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In October 2008, an anonymous individual, or maybe a group of individuals, published a white paper that heralded the start of a new technological revolution.

Up until that time and following the global mass adoption of the internet, computer programmers had grappled with solving the problems of privacy and security. With the internet, data could now for the first time in the history of humanity, be shared at the touch of a button.

But putting this data online had its problems. Third parties could make unauthorized changes or it could be hacked. Spammers, hackers, phishers, zombie farmers and data nappers who could hold databases hostage in return for a ransom prevailed.

What was missing from this amazing global platform that linked the whole world was one thing: trust.

Prior to 2008, another issue impeding global growth was the fact that many of the world’s population had no access to bank accounts. Instead they’d rely on visiting local branches of money transfer companies to obtain cash sent from a third party, with all the charges and inconvenience that this involved.

What’s more, in some poorer countries local currencies were often (and still are) prone to high inflation, so that when you did manage to obtain a local currency, it would buy less the next day than it had the day before.

What the internet and the world was crying out for was a system that allowed data, particularly ownership data, to be transmitted across the globe in a manner that could not be hacked or changed by a third party.

If you could then apply this process to some type of electronic currency and which could then be accessed through the internet on a mobile telephone, then potentially anyone with a smartphone could have a bank account. Trade and prosperity could be enhanced. In short, a better world.

In October 2008 that anonymous individual, or group of individuals, was called Satoshi Nakamoto and the white paper was entitled, “Bitcoin: A Peer-to-Peer Electronic Cash System.”

At first it was only those people who had an understanding of computer programming that appreciated the paper. But whilst highly complex from a technical perspective, the end result was comparatively simple to grasp.

What the white paper described was a system of storing data in blocks using cryptography so that it was locked. Its design meant that it could not be added to or updated without the agreement of multiple persons so that no one individual could change it.

Since no single person or central authority was being trusted to maintain it, it was described as trustless and the technology became known as Blockchain.

What Satoshi Nakamoto had invented was not only a new type of digital currency but also with the blockchain approach, a new way of creating complete trust in data that would have far-reaching implications for the world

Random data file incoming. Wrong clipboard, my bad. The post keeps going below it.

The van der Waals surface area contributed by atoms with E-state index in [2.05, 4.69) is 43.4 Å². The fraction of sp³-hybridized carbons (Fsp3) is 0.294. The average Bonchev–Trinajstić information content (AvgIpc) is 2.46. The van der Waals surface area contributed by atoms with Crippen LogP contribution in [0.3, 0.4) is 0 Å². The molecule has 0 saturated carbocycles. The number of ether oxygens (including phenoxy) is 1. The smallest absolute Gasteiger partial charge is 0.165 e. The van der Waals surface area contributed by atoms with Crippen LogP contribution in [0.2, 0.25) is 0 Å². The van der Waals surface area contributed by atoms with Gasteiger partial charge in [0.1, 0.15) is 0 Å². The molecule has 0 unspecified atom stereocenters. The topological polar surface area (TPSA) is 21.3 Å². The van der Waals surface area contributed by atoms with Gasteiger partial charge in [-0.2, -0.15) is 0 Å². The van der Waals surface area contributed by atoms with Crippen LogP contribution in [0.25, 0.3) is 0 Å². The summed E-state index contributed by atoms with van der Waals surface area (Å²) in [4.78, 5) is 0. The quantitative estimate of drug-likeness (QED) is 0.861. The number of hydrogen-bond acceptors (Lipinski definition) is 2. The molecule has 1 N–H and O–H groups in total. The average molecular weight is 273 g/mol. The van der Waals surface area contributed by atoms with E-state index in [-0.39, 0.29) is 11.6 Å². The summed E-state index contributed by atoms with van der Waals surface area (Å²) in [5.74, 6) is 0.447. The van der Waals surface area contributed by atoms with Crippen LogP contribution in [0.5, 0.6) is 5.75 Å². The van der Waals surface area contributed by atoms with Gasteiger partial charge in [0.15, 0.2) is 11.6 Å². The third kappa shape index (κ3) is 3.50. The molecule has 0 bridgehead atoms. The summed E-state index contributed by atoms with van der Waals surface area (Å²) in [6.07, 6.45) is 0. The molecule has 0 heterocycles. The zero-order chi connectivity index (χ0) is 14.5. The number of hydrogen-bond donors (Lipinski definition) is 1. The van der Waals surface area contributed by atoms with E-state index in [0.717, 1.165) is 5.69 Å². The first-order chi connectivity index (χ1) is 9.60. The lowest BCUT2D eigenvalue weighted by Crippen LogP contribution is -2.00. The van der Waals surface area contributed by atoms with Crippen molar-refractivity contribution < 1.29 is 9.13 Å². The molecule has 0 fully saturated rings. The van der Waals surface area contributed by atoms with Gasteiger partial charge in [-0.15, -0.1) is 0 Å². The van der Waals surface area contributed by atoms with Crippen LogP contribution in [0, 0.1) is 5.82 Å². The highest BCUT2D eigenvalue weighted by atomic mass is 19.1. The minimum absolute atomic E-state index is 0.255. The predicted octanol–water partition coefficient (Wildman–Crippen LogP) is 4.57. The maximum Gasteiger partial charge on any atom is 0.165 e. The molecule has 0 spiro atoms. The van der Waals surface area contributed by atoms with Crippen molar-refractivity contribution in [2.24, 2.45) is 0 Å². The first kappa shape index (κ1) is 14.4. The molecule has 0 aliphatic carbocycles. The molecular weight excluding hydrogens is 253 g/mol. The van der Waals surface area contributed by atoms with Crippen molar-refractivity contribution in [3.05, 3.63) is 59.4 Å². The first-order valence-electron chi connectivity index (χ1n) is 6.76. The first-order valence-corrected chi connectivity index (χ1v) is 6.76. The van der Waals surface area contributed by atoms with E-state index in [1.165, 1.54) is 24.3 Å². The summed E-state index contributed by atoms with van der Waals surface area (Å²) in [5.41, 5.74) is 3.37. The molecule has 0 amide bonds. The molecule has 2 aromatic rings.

In January 2009, the bitcoin network itself then came into actual existence with Satoshi Nakamoto creating the first ever bitcoin block (known as the Genesis Block number 0). Embedded in the code of this block was some somewhat ominous text from the London Times that day which simply said:

The Times 03/Jan/2009 Chancellor on brink of second bailout for banks.

Initially bitcoin was treated as more of a computer game by its handful of adopters. Programmers could be rewarded in new bitcoin for approving and creating new blocks, and these newly created bitcoins could then be sent to other people in exchange for money or goods.

Then on May 22nd, 2010 a programmer called Laszlo Hanyecz bought two large Papa John’s Pizzas for 10,000 bitcoins, worth about $30 at the time. This was widely believed to be the first purchase of a physical product with bitcoin, proving the new cryptocurrency’s potential as a means of payment.

To this day and to celebrate this momentous occasion, the 22nd May of each year is known in blockchain circles as Pizza Day.

Just eight years later, 10,000 bitcoins would prove to be worth around $80,000,000 US dollars. By summer 2019, approximately 17,000 bitcoins had been created with a total value of around $200 billion* and accounted for almost 70% of the total value of the cryptocurrency market with over 2,000 other currencies in existence.

At the same time, blockchain technology is now starting to be used in a variety of industries and, whilst bitcoin may have its detractors, its future and that of cryptocurrencies like bitcoin in an increasingly unsettled world are perhaps best summed up by two quotations:

“Rising nationalism, rising amounts of currency conflicts, trade wars—these all, obviously, are supportive of a non-sovereign, highly secure digital store of value”. Jeremy Allaire, founder and CEO of Project Circle.

“If the United States were to decide we don’t want cryptocurrency to happen in the United States and tried to ban it, I’m pretty confident we couldn’t succeed in doing that because this is a global innovation” Mike Crapo US Senate Banking Committee Chair.

In the future, it could well be that bitcoin or a similar coin, which has a finite supply and is not controlled by any single party, will become another store of value, just like gold, acting as a hedge against traditional currencies and stocks. It could well be that it will eventually be held by most people in their investment portfolios alongside gold.

But personally, I don't want to own gold. I don't want to have to hide it by burying it in my garden and I certainly don't trust anyone to be there to give it to me when I really need it.

Surely it makes sense to have at least some alternative money somewhere where only you can access it immediately and can be sent to another person in a few seconds?

Personally, I think it does and with bitcoin and all cryptocurrencies, you can own as much as you want and keep your access to it on simply a mobile phone or even just a key ring.


Chapter 1: Welcome
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